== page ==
Realism in Carver’s work was accentuated by his minimalistic style and had made him one of the most controversial writers. He has often been associated with the “stereotypical image of minimalism” (Arai 319). Minimalism is a stylistic rendition that peaked in the 1970s during the American short story renaissance (Runyon 2). Craver’s works were resonant of this post modernist style, which talked of the “Post-Alcoholic Blue-Collar Minimalist Hyperrealism” (Runyon 2). Carver’s works are resonant of dysfunctional marriages, and banality of daily life of working class people, and the way he describes the events in his story add to their trivialness: “Carver’s style of his stories … centered on the depiction of narrow lives starved of context and inhabiting a bland featureless landscape, to the style of his earlier, more fully developed stories.” (Just 306). Critics have often stated that carver’s stories were minimalistic in style implying their content was not “more” than mere recounting of material, but that in it was the style of writing for the post-modern American short stories, especially that of Carver’s (Just 306). The essence is to deliver to the reader that is bare minimum of the human existence without any superfluousness. This closeness to realism through a minimalistic style has often been dubbed as the essence of existentialism and post-modern humanism in Carver’s writing (Taub 103).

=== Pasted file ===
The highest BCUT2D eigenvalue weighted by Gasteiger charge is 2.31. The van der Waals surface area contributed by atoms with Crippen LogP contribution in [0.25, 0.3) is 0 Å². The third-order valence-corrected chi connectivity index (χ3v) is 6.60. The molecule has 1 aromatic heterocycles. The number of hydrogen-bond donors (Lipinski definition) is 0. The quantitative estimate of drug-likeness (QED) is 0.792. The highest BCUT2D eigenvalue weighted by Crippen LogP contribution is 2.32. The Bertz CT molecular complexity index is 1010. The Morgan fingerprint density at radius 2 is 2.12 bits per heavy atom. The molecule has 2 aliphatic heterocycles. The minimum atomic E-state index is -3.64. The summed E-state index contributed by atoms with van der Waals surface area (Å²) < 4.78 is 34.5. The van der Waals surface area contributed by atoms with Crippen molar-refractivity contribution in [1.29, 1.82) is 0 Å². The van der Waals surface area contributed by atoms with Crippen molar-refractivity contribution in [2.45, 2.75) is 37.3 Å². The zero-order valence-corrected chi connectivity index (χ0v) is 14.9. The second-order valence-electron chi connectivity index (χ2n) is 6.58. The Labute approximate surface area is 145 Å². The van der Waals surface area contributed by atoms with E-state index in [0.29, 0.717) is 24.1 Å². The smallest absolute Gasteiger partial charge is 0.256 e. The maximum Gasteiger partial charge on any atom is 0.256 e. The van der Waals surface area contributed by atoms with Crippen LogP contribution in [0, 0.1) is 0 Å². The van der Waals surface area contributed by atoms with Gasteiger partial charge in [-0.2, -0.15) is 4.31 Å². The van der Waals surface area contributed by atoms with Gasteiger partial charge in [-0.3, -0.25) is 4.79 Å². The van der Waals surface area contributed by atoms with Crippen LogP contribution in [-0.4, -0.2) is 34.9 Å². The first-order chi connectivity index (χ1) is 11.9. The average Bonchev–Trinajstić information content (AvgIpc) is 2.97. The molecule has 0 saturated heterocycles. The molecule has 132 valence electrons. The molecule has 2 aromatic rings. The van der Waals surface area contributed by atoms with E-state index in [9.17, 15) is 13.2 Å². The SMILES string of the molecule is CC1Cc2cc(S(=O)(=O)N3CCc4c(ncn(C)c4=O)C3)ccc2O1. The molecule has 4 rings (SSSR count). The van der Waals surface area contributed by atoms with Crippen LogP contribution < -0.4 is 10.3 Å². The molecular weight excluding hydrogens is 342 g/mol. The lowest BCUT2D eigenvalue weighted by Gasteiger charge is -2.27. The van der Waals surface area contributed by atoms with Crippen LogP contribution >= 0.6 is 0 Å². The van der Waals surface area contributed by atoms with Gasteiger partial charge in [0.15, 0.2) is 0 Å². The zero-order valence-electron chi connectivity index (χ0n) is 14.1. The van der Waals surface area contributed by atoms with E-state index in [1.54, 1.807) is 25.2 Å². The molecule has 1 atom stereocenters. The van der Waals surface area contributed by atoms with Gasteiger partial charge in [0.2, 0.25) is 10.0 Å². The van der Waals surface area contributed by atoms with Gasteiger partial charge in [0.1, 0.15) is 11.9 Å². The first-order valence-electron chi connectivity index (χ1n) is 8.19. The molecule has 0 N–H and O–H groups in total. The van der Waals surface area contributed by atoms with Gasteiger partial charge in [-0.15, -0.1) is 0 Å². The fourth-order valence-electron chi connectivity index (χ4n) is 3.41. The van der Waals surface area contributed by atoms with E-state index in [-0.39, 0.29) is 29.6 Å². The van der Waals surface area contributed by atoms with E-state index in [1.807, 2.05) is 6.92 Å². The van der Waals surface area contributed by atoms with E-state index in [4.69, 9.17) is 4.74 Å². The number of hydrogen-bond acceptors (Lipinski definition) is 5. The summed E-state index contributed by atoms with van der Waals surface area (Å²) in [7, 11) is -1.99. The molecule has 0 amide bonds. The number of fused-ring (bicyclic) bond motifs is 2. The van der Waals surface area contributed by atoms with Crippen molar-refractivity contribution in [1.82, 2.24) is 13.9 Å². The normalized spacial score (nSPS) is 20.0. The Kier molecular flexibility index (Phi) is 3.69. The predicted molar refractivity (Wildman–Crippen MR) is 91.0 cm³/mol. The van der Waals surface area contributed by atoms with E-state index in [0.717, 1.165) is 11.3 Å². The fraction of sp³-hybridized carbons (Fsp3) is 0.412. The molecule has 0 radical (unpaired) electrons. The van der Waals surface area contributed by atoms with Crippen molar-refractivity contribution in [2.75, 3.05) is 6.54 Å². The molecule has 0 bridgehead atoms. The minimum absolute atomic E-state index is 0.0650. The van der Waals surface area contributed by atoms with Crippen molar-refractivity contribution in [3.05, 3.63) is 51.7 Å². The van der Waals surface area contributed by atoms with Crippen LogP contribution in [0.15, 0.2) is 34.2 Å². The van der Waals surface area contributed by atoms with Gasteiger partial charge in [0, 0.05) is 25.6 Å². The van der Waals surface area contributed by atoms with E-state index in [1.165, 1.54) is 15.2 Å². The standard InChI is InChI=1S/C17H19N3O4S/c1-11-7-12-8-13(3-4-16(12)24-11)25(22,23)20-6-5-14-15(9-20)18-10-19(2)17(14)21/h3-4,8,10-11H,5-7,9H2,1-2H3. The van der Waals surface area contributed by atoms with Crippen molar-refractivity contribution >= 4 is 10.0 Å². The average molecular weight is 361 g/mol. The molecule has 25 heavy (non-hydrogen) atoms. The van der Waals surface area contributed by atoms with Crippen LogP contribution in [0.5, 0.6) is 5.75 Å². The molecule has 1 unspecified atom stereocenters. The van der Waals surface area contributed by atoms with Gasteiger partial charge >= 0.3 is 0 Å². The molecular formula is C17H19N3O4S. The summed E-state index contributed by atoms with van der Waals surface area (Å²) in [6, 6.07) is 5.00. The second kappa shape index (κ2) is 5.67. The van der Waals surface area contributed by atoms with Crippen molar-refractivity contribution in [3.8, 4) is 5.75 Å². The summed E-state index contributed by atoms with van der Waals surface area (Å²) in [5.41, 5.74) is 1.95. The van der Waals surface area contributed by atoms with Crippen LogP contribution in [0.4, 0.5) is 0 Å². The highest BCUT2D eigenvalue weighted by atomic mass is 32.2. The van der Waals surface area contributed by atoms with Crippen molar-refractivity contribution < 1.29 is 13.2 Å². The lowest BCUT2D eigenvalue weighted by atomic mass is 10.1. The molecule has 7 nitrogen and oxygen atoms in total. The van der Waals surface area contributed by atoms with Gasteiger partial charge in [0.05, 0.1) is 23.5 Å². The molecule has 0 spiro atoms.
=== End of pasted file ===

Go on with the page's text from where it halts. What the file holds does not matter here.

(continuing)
Carver’s sense of realism and existentialist ideas are continuously resounding through his short story “Neighbors”. It is the story of two ordinary lower middle class, Arlene and Bill Miller, who had been given the responsibility to look after the house of their neighbors, the Stones, while they were away on a vacation. In this story, Carver simply explores how uncontained desire of “average” and unsatisfied people can be transformed and how they are transcended from their ordinary life. Neighbors, therefore, is a story of otherness and desire to transcend.
In Neighbors, Carver clearly demarcates the social hierarchy between the lives of Millers and Stones’ through a description of their apartments. As bill moves slowly through the rooms of the Stones’ apartment, it appears as if he is looking for the secret of their success in their home. Arlene, similarly conducts a search of her own. Thus, is expressed their desire to look through the “other” in order to find a way to transcend.
Transcendence is brought to the “average” once happy, married life of the Millers, as they vacation into their neighbor’s apartment: